Let me get this right, I’m a grown man, reasonably fit, a grown man, mid forties and a grown man so why oh why can I not get into the bloody milk bottle?
Look at it mocking me, it took me a full two minutes to get to this stage and its barely shifted. The cap is that tightly sealed with no spare to get any kind of leverage on it, why do they do it? I get the same with jars and other bottles but what stumped me last night was a bag of crisps. Yes crisps, I know, you’re probably laughing at my puniness right now but really crisp packets are getting tougher.
When I was younger crisp packets used to come in clear cellophane, you could see the crisps which made it difficult to hide all that air in them that we are now used to and they were simple to open. Cue today’s crisps and not only can you no longer see in them but they are ‘sealed for freshness’ in slightly metallic bags that resemble little cushions. Upon opening them you are treated with a waft of crispy air and a big sense of disappointment when you realise that it’s contents have been made from exactly half a potato. It’s getting in them that’s the problem though, the new metallic bags are so tough I stood last night in the kitchen laughing at myself tugging away, it wouldn’t budge. When it eventually gave up the struggle the bag ripped at such an angle half of its contents (two crisps) stayed in the bag the rest ended up on my slippers. And yes, laugh again, I do wear slippers.
Which brings me rather untidily around to today’s blog, the rather odious theme that follows me around the country on my travels. Namely right place, wrong time.
Imagine a lovely fishing village, a sea food restaurant, one course down and about to tuck into your main course when in walks a family…
‘Looks bloody posh, I only want a pint.’
As soon as I heard that my heart sank. I glanced around the place, there were plenty of empty seats away from me and Jayne but I knew from experience that we were going to be neighbours.
Two women, a man and a boy aged around ten I would guess sat feet away at the next table and perused the menu.
‘They don’t do chips, I’m not stayin ‘ere’ said man.
‘Give over, they must do chips we are at the seaside, give it ‘ere’ said woman one.
‘Oi, waiter, got any chips?’ chirped up woman two.
‘Bleuuuughhh!!!!’ said boy as he lavishly launched a torrent of vomit across the linen table cloth.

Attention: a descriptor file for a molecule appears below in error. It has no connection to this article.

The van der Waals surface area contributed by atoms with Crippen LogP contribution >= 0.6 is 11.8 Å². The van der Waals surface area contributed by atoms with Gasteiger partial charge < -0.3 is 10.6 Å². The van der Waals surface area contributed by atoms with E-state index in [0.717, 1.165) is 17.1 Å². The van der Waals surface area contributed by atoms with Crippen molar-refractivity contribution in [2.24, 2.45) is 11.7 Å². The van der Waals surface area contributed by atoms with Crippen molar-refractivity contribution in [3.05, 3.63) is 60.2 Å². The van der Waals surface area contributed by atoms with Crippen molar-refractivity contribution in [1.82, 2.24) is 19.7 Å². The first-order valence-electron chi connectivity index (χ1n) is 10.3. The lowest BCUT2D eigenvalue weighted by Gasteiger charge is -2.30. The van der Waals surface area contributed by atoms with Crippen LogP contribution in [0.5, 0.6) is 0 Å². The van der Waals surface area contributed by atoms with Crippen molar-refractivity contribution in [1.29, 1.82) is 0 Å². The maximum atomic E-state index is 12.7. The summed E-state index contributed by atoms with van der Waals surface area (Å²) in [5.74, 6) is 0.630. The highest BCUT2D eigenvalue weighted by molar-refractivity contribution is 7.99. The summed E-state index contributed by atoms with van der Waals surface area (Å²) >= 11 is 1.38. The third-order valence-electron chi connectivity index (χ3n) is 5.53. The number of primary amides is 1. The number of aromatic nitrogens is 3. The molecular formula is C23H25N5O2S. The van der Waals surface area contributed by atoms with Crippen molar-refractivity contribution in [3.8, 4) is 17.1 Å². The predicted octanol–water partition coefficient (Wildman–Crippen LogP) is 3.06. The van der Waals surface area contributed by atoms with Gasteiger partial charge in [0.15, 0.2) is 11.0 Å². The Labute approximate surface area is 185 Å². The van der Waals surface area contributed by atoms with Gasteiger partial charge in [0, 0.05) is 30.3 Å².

I had just placed a morsel of the finest fish covered in a delicious sauce in my mouth and as my head was tilted in his direction I was witness to the whole process. Then the smell hit.
Oh my god, oh my god!
I didn’t know wheather to laugh, cry or create my own vomit slick. I didn’t want to spit food out for fear of wretching, I didn’t want to swallow for fear of wretching either so I remained in limbo trying to come to terms with it all and not breathe or sniff at the same time. I turned to Jayne, she was froze with the fork inches from her mouth, I knew from her look that she too didn’t know what to do next either.
‘Come on, were off, get I’m outside, it’s all that candy floss you fed him’ said man.
So by the time the waiter had shuffled over and overcome his stunnedness they had gone. When it did sink in and he thought ‘hey, I should have a word with them’ he ran out of the door only to find they had vanished into the night.
A night to remember certainly, nearly as entertaining as watching a patrons trousers catch fire one evening after entering a pub and deciding his nether regions needed warming on the open fire, or the time a young lady slipped over only to reveal a lack of underwear.
Did we finish our meal? Not really, our hearts weren’t really in it as they removed the vomit splattered cutlery and carefully folded up the table cloth, the sharp twang of bile still played with our nostrils for the rest of the evening.
Another case closes in the Smith file, sometimes its like living in a permanent sketch show.
I should really write a book…